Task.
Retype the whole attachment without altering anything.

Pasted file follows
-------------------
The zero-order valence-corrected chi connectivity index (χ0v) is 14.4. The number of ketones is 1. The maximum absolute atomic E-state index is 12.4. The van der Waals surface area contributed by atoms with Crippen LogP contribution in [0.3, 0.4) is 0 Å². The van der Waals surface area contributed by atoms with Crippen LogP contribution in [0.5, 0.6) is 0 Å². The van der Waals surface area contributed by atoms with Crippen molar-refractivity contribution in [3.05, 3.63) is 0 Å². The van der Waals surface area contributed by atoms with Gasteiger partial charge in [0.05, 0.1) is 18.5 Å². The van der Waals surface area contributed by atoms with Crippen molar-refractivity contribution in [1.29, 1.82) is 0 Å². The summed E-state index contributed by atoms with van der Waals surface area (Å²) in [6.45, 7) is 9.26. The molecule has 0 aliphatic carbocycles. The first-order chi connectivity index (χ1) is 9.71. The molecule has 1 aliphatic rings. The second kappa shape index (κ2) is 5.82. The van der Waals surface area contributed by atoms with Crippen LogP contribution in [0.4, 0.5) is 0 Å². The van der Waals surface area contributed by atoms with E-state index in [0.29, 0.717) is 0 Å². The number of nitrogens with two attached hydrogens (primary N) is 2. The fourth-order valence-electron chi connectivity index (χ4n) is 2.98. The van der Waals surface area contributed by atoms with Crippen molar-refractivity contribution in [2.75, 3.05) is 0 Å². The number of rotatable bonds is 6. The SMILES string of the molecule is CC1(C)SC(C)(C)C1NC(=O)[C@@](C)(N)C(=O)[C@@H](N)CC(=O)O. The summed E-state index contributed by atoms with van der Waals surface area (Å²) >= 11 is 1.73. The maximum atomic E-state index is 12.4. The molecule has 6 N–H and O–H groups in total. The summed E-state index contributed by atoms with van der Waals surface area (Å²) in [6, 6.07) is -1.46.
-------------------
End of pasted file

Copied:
The zero-order valence-corrected chi connectivity index (χ0v) is 14.4. The number of ketones is 1. The maximum absolute atomic E-state index is 12.4. The van der Waals surface area contributed by atoms with Crippen LogP contribution in [0.3, 0.4) is 0 Å². The van der Waals surface area contributed by atoms with Crippen LogP contribution in [0.5, 0.6) is 0 Å². The van der Waals surface area contributed by atoms with Crippen molar-refractivity contribution in [3.05, 3.63) is 0 Å². The van der Waals surface area contributed by atoms with Gasteiger partial charge in [0.05, 0.1) is 18.5 Å². The van der Waals surface area contributed by atoms with Crippen molar-refractivity contribution in [1.29, 1.82) is 0 Å². The summed E-state index contributed by atoms with van der Waals surface area (Å²) in [6.45, 7) is 9.26. The molecule has 0 aliphatic carbocycles. The first-order chi connectivity index (χ1) is 9.71. The molecule has 1 aliphatic rings. The second kappa shape index (κ2) is 5.82. The van der Waals surface area contributed by atoms with Crippen LogP contribution in [0.4, 0.5) is 0 Å². The van der Waals surface area contributed by atoms with E-state index in [0.29, 0.717) is 0 Å². The number of nitrogens with two attached hydrogens (primary N) is 2. The fourth-order valence-electron chi connectivity index (χ4n) is 2.98. The van der Waals surface area contributed by atoms with Crippen molar-refractivity contribution in [2.75, 3.05) is 0 Å². The number of rotatable bonds is 6. The SMILES string of the molecule is CC1(C)SC(C)(C)C1NC(=O)[C@@](C)(N)C(=O)[C@@H](N)CC(=O)O. The summed E-state index contributed by atoms with van der Waals surface area (Å²) >= 11 is 1.73. The maximum atomic E-state index is 12.4. The molecule has 6 N–H and O–H groups in total. The summed E-state index contributed by atoms with van der Waals surface area (Å²) in [6, 6.07) is -1.46.